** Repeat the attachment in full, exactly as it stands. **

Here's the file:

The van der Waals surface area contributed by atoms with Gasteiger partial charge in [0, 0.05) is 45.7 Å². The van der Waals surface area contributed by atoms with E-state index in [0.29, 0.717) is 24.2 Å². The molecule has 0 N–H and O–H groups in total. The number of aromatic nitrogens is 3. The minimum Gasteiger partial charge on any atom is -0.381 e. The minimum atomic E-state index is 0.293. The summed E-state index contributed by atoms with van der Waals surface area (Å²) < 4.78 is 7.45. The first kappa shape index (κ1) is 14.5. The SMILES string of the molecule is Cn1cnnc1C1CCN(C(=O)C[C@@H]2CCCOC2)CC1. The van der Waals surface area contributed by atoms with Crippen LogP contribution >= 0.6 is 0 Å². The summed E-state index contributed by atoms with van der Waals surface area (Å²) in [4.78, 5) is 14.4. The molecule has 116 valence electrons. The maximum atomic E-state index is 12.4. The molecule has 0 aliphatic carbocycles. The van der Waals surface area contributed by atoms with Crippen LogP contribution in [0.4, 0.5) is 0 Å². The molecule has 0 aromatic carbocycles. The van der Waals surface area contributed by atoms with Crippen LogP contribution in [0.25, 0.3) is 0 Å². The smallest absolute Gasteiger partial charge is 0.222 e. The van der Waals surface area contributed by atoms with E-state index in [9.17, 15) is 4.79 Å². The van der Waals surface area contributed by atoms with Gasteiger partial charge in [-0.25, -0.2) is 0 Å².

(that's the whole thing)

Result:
The van der Waals surface area contributed by atoms with Gasteiger partial charge in [0, 0.05) is 45.7 Å². The van der Waals surface area contributed by atoms with E-state index in [0.29, 0.717) is 24.2 Å². The molecule has 0 N–H and O–H groups in total. The number of aromatic nitrogens is 3. The minimum Gasteiger partial charge on any atom is -0.381 e. The minimum atomic E-state index is 0.293. The summed E-state index contributed by atoms with van der Waals surface area (Å²) < 4.78 is 7.45. The first kappa shape index (κ1) is 14.5. The SMILES string of the molecule is Cn1cnnc1C1CCN(C(=O)C[C@@H]2CCCOC2)CC1. The van der Waals surface area contributed by atoms with Crippen LogP contribution >= 0.6 is 0 Å². The summed E-state index contributed by atoms with van der Waals surface area (Å²) in [4.78, 5) is 14.4. The molecule has 116 valence electrons. The maximum atomic E-state index is 12.4. The molecule has 0 aliphatic carbocycles. The van der Waals surface area contributed by atoms with Crippen LogP contribution in [0.4, 0.5) is 0 Å². The molecule has 0 aromatic carbocycles. The van der Waals surface area contributed by atoms with Crippen LogP contribution in [0.25, 0.3) is 0 Å². The smallest absolute Gasteiger partial charge is 0.222 e. The van der Waals surface area contributed by atoms with E-state index in [9.17, 15) is 4.79 Å². The van der Waals surface area contributed by atoms with Gasteiger partial charge in [-0.25, -0.2) is 0 Å².